....Until, when I was banging around the halls looking for some juice or something, I heard the same nurse, getting ready to go into the room with a nursing assistant. She said something to the assistant, like, "The mom in there is a huge pain in the ass, but I'm glad she questioned me about the Tylenol 3, since we make mistakes all the time and no one checks--I wish MORE PARENTS WOULD DO THIS." (Of course, her behavior toward me when she saw me in person was less than reinforcing, she still treated me like the total who-are-you-to-question-me? pain in the ass...oh well)

The moral of the story is: check your purchases at the Job Lot and your meds ALL THE TIME. Bring your calculator if you're forgetting your times tables, like me.

If it's your child, your parent, YOU, don't be afraid to be a bitch like the FertilityBITCH. Your nurses may even (secretly) thank you for it.

3 comments:

Hannah Albert said...

That's harsh, GF, and I've been there myself with the medical errors. Sorry to hear that you've had to go through that with your son; the whole 9 yards.

I won't tell you all my stories here, but let me just drop the fact that during my second of 3 surgeries, 2 of 3 lymph nodes were LOST between the surgical room and the pathology lab. My surgeon said she almost fell off her chair when she read "one lymph node...." in the path report.

This subject of medication errors is HUGE, and yes, people need to pay attention to everything they put in their bodies and question the person giving it to them. It can be so intimidating, but could ultimately save your life.

My empathies to you....

Green Fertility Marie said...

Oh no! I assume they were removing them precisely to DO a path on them. Where did they GO???? (Under the bed?)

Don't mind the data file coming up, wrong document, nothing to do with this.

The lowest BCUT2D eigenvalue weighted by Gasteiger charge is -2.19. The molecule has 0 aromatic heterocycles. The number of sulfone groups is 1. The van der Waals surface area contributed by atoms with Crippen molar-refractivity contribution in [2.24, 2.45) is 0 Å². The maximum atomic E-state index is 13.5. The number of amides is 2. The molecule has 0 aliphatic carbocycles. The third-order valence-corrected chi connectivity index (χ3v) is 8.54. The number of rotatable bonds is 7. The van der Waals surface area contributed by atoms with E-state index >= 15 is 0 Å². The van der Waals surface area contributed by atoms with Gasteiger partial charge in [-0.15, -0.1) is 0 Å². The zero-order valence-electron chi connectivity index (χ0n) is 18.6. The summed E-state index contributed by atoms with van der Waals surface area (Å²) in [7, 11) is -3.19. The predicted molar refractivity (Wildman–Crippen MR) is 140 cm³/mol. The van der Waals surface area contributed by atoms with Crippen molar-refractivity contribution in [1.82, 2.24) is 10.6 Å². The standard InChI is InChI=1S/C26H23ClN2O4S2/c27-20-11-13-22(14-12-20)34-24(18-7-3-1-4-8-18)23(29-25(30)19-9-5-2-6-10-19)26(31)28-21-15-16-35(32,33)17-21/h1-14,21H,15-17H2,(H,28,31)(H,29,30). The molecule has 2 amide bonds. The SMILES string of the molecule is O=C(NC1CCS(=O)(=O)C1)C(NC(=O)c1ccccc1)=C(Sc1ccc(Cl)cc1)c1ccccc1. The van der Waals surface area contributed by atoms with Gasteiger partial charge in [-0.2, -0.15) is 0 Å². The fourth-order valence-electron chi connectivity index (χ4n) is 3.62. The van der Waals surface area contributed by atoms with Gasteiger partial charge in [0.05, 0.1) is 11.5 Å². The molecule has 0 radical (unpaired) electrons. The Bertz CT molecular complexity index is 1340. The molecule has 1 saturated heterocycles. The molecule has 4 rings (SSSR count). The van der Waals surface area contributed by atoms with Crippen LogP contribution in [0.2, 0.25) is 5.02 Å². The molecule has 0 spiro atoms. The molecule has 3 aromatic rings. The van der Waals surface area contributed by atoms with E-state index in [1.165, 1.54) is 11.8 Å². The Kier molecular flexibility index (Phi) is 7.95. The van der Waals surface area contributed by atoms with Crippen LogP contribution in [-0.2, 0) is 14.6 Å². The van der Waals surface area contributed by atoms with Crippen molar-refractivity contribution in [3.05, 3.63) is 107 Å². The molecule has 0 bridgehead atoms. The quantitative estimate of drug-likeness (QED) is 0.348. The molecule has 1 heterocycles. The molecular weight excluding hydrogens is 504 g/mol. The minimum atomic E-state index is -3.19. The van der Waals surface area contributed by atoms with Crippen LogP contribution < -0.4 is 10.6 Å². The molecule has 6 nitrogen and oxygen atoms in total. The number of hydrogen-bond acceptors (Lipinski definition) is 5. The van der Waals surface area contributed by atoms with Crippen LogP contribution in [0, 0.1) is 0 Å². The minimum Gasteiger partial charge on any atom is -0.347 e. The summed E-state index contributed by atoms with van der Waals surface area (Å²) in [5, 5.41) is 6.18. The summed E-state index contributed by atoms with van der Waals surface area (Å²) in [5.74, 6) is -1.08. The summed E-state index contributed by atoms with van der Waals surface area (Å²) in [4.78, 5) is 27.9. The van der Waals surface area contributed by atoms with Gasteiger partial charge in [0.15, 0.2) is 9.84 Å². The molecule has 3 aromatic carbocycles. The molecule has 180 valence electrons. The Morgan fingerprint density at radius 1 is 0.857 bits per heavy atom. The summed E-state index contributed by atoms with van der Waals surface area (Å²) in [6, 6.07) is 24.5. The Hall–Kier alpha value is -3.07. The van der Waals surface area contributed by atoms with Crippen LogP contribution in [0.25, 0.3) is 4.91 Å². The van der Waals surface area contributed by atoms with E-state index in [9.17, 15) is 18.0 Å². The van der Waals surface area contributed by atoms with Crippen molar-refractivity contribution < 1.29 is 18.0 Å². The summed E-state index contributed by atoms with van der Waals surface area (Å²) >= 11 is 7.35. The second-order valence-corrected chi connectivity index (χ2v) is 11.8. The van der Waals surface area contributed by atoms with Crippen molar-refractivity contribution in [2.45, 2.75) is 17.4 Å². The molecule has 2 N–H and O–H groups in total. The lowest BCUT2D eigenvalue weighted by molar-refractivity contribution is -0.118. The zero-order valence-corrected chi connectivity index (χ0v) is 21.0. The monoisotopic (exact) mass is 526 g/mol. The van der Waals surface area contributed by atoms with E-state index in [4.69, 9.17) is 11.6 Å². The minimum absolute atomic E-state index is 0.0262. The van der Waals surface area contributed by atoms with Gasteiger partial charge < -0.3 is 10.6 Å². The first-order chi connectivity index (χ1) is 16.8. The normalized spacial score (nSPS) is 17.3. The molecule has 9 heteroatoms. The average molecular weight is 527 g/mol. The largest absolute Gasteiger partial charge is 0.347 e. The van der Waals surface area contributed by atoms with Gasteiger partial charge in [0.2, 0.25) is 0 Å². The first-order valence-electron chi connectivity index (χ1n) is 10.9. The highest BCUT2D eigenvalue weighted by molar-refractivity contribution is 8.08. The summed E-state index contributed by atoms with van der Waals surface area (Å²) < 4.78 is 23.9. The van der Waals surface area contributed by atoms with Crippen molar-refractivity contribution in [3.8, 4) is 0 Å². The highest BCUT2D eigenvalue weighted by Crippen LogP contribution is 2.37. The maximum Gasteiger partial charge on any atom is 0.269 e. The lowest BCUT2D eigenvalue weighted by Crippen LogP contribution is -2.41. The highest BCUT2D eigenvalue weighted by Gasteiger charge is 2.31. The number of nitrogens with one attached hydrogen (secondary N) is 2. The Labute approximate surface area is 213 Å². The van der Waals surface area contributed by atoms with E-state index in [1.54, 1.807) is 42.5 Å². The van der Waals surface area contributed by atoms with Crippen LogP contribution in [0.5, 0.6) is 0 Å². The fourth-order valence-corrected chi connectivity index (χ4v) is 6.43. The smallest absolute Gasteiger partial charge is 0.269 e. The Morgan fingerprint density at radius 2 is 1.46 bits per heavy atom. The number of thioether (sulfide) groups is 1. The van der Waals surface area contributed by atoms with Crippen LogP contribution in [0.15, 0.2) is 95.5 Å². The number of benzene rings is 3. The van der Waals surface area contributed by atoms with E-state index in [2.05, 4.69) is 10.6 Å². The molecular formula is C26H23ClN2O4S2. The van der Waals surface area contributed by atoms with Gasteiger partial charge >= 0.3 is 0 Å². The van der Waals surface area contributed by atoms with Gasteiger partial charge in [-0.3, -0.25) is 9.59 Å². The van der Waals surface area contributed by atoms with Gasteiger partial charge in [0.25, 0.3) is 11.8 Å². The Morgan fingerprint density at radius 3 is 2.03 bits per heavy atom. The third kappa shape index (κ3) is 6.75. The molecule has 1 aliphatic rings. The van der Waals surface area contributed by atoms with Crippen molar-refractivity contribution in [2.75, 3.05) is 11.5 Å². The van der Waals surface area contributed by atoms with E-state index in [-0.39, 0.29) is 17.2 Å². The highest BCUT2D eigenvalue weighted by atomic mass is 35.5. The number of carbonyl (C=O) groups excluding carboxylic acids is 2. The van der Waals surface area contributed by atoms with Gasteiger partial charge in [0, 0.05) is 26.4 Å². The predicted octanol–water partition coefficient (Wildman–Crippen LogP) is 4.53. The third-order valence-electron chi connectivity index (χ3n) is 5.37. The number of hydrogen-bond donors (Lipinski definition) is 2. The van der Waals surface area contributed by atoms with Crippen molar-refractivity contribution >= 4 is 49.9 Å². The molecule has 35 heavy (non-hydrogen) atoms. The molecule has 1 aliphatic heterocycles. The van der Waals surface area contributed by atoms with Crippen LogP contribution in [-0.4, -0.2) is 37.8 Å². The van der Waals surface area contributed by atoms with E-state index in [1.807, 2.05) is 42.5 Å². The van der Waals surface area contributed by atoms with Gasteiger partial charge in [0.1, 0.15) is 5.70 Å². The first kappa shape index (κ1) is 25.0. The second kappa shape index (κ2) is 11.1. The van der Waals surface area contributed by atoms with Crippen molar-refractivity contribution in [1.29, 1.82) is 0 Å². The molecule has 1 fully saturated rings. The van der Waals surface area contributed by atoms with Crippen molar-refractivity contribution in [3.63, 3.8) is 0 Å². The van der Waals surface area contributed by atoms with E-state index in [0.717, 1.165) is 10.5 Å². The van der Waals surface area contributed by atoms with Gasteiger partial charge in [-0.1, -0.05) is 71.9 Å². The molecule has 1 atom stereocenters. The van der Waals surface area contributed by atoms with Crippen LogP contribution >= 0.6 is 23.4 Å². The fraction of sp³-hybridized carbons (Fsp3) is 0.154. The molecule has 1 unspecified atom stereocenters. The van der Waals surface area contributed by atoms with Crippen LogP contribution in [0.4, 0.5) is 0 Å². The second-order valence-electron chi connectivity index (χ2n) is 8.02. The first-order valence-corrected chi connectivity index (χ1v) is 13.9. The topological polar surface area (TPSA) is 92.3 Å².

Mother of Punk said...

I have been reading all of these pages here and the enlightening aspect and the story-sharing-compassion-giving aspect should be enough to quiet the screaming inside my head, the ache in my heart, the anger at the satanic unfairness of it all. I am a mother of three little boys. I hold regrets about decisions my husband and I have made in the past concerning our family's health. My sons are not aware that their mother, born at home, gave birth at home and aspiring to become a midwife, feels guilt that I brought forth serfs and guinea pigs for Big Brother. I believe that all hopes and fears will manifest someday, somehow and as all things are made up of energy our thoughts and actions and words ought to be pure and loving. In spite of my well-founded fears, every affection exchanged between my sons and me is nothing short of heaven on earth. For so many years now at my own bedtime when I make a final inspection of my sleeping babes (making sure all tiny legs are tucked warmly under covers and what not) I never leave out blowing kisses to you and your little babes (little as in infants to grad students)and sometimes even cry a little.